The relevant provision of the Animal Welfare Act, 7 U.S.C. § 2156, covers a range of conduct related to “an animal fighting venture.” (This provision, among others, resulted in NFL quarterback Michael Vick’s 2007 federal conviction for financing and participating in dogfighting operations, which partly took place in South Carolina.) Taken together, § 2156’s subsections make it criminal “to knowingly sponsor or exhibit an animal in an animal fighting venture,” § 2156(a)(1); “to knowingly sell, buy, possess, train, transport, deliver, or receive any animal for purposes of having the animal participate in an animal fighting venture,” § 2156(b); “to knowingly use the mail service of the United States Postal Service or any instrumentality of interstate commerce for commercial speech for purposes of advertising an animal, or an instrument described in subsection (e), for use in an animal fighting venture, promoting or in any other manner furthering an animal fighting venture,” § 2156(c); or “to knowingly sell, buy, transport, or deliver in interstate or foreign commerce a knife, a gaff, or any other sharp instrument attached, or designed or intended to be attached, to the leg of a bird for use in an animal fighting venture,” § 2156(e). A violation of any of these subsections can lead to a fine, to imprisonment up to five years, or to both (see § 2156(j) and 18 U.S.C. § 49). The term “animal fighting venture,” though expressly excluding hunting, is defined as “any event, in or affecting interstate or foreign commerce, that involves a fight conducted or to be conducted between at least 2 animals for purposes of sport, wagering, or entertainment,” § 2156(g)(1).
Applying the Lopez and Morrison factors to § 2156, it is apparent that some of its prohibitions are clearly constitutional. Those that target inherently commercial activities such as buying and selling, and especially those that also expressly link the activity to interstate commerce or to a channel or instrumentality of interstate commerce, seem well within the judicially defined scope of Congress commerce power. Conversely, those that target activities that are not inherently commercial—for example, exhibiting or possessing—potentially stand on a weaker footing, but they do explicitly require proof that the animal or object be knowingly destined for use in an animal fighting venture that (by statutory definition) is “in or affecting interstate or foreign commerce . . . .” To be sure, the federal prosecution introduced evidence of out-of-staters that traveled to the event; of out-of-state items—including feed and a host of resources used for the fighting—that were shipped to individuals at, or seized from the scene of, the event giving rise to the convictions; and of the deposit of event proceeds into a bank account, from which funds were drawn by checks that were then processed out-of-state.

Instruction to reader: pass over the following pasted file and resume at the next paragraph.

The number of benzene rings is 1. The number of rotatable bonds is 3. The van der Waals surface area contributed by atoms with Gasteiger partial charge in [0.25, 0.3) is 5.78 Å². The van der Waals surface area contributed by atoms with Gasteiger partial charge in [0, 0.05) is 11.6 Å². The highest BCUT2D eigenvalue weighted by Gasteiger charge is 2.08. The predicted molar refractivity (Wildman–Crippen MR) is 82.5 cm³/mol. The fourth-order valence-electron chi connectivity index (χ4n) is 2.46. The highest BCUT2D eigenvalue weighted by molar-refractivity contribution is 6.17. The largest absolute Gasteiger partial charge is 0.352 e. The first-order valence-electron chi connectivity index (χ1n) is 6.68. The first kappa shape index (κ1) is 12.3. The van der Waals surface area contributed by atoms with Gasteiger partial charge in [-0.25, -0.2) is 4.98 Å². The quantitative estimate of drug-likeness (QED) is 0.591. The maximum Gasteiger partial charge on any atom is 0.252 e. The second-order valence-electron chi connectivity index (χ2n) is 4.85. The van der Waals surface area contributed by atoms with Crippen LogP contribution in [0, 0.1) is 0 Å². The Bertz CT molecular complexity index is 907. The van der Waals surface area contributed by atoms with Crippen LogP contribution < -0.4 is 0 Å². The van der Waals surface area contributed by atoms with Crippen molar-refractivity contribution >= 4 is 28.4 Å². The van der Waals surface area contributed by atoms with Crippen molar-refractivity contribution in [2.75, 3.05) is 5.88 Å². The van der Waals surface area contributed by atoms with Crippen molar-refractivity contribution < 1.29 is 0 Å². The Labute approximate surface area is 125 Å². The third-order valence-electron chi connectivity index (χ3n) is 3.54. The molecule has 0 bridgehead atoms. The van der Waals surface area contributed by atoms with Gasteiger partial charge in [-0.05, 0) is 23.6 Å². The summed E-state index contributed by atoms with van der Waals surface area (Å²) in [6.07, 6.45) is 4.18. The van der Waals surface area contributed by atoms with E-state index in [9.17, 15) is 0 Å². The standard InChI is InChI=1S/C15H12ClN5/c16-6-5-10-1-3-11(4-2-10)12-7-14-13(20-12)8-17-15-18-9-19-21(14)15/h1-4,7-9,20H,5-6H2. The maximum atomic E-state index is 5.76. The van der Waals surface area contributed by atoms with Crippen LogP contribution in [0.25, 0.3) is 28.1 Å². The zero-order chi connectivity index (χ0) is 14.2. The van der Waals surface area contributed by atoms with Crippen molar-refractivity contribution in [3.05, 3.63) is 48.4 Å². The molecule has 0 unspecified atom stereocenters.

In past Supreme Court cases, most notably Katzenbach v. McClung from 1964, it has been held that Congress’ commerce power can reach a business that receives from out-of-state a portion of the goods that it then sells to customers, even if the customers are generally from in-state. Moreover, the size or amount of the actual portion of goods (or its monetary value) is generally not relevant insofar as Congress may aggregate all like activities when tallying or gauging the overall effect on interstate commerce. Nor does it matter whether or not one can plausibly characterize an activity as local rather than national or interstate. As the Court remarked in the 1942 decision of Wickard v. Filburn, “even if . . . [the] activity be local and though it may not be regarded as commerce, it may still, whatever its nature, be reached by Congress if it exerts a substantial economic effect on interstate commerce . . . .”
These are older, pre-Lopez precedents, it is true, but neither Lopez nor Morrison expressly overruled any prior decisions, and the Raich decision approvingly invoked both McClung and Wickard, drawing particular support from the latter. Indeed, in response to the challengers’ heavy reliance on the Court’s more recent cases of Lopez and Morrison, the Raich majority stated that “[i]n their myopic focus, they overlook the larger context of modern-era Commerce Clause jurisprudence preserved by those cases” and that “even in the narrow prism of [their] creation, they read those cases far too broadly.”
This could very well be the same response that the Court of Appeals, without much brooding over precedent, will give to most if not all of the appellants in their challenges to the Animal Welfare Act. It may be that the appeals court will find that one or even a few of them have reasonable arguments against the application of the statute, though probably not arguments of sufficient strength to prevail. Insofar as they all contributed to or operated a commercial operation—the interstate effects of which, if aggregated with similar operations nationwide, can plausibly be deemed substantial—the likelihood of an affirmance with regard to their convictions under the Animal Welfare Act would seem to be high. Should such an affirmance occur, one might venture to say that, in the end, the chickens will have indeed come home to roost.